Eddie Kamae is certain in his words that everything he does is for the children. The distinguished singer, musician, composer, documentary director and author has been preserving and highlighting Hawaii’s historical culture and people for more than 60 years.
“Every day is so good to me. What I have learned is to do it all for the children, and I stress these points to the children of this generation so they can pass it on to generations to come,” says Kamae, who turned 84 this past August.
After years of playing classical, Latin and jazz tunes in the early 1950s, Kamae, who was on MidWeek‘s cover in February 2008, began to devote himself to traditional Hawaiian music, motivated by his father’s wish that he do so. As Kamae’s growth and awareness of Hawaiian music propelled, he met Gabby Pahinui, with whom, in dynamic symmetry, he created Sons of Hawaii.
In the 1980s with established success as a musician, Kamae found his second calling as a documentary filmmaker. It was through music that he found the sources for his films, which concentrate on the links between today’s Hawaii society and that of the pre-modern life of the 19th century. Kamae, with the help of wife Myrna, has traveled throughout the Hawaiian Islands shooting footage and conducting interviews for movie production. Some noteworthy movies produced by the husband-wife duo are 1998’s Hawaiian Voices: Bridging Past to Present, and LI’A: The Legacy of a Hawaiian Man produced in 1988. Currently Kamae is working on his 11th documentary, Feeding The Soul, which will be filmed in Kalaupapa, Volcano and Waianae.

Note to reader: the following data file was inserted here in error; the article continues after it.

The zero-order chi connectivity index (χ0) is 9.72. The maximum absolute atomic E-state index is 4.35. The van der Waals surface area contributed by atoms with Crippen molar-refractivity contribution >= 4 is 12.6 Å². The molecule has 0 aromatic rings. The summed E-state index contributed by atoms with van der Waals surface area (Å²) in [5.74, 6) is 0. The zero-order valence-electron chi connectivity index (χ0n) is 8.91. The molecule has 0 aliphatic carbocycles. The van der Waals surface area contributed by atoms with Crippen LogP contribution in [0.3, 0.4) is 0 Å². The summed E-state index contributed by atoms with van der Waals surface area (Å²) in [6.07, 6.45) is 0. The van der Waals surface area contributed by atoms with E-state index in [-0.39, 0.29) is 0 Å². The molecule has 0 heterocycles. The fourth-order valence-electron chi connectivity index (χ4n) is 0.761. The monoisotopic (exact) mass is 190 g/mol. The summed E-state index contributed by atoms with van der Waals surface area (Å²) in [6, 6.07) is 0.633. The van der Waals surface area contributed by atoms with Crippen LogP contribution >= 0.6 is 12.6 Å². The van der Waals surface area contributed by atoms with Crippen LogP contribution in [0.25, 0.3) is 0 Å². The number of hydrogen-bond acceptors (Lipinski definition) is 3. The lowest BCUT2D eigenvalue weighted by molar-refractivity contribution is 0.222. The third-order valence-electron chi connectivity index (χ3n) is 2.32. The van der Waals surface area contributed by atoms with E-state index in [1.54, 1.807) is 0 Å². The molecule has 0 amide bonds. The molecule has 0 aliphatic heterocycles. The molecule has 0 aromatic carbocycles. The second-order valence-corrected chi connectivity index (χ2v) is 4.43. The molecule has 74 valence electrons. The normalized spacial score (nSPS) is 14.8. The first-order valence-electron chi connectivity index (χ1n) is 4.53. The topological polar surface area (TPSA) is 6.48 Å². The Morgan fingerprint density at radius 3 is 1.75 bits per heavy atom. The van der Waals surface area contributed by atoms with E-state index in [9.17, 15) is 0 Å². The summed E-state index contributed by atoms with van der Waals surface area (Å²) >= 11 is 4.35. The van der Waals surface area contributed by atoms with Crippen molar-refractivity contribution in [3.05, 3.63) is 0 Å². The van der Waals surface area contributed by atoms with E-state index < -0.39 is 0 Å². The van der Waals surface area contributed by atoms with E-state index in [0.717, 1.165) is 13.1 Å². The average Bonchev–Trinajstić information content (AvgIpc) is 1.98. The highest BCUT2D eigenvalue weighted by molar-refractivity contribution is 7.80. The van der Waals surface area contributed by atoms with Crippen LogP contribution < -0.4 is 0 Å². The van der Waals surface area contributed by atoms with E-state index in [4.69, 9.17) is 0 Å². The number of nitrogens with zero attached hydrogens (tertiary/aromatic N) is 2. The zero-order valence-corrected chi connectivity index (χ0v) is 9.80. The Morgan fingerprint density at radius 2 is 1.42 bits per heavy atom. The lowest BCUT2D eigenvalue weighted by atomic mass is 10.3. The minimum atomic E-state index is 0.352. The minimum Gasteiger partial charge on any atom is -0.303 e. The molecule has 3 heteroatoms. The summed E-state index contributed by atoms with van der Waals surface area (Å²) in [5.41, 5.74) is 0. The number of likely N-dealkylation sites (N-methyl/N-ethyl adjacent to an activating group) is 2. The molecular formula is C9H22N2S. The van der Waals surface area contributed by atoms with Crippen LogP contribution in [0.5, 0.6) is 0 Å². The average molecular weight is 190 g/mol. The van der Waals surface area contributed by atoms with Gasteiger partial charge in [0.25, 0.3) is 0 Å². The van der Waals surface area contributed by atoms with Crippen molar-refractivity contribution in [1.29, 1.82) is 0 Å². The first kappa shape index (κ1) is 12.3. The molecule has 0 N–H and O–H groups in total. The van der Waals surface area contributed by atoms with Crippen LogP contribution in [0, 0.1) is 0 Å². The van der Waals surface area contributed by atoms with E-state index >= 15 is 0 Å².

Throughout his career Kamae has received numerous awards for his works in music and film. On Nov. 5 at Hilton Hawaiian Village, Kamae will be honored as the recipient of the 55th David Malo Award presented by the Rotary Club of West Honolulu. The David Malo Award is particularly important to Kamae, as Malo was highlighted in his film Lahaina: Waves of Change, and Kamae’s father and grandfather both graduated from Lahainaluna School on Maui, where Malo was one of the first graduates. Also, his mentor, Mary Kawena Pukui, was the first David Malo Award recipient in 1957.
“I am honored to receive this award. I do my work because I want to go on touching and doing all the things we need to do. I want to build schools and study films and talk to the children,” says Kamae. “That is my purpose.”
For more information about the continued work of Myrna and Eddie Kamae, visit hawaiianlegacy.com.
E-mail this story | Print this page | Comments (0) | Archive | RSS Comments (0) |
Most Recent Comment(s):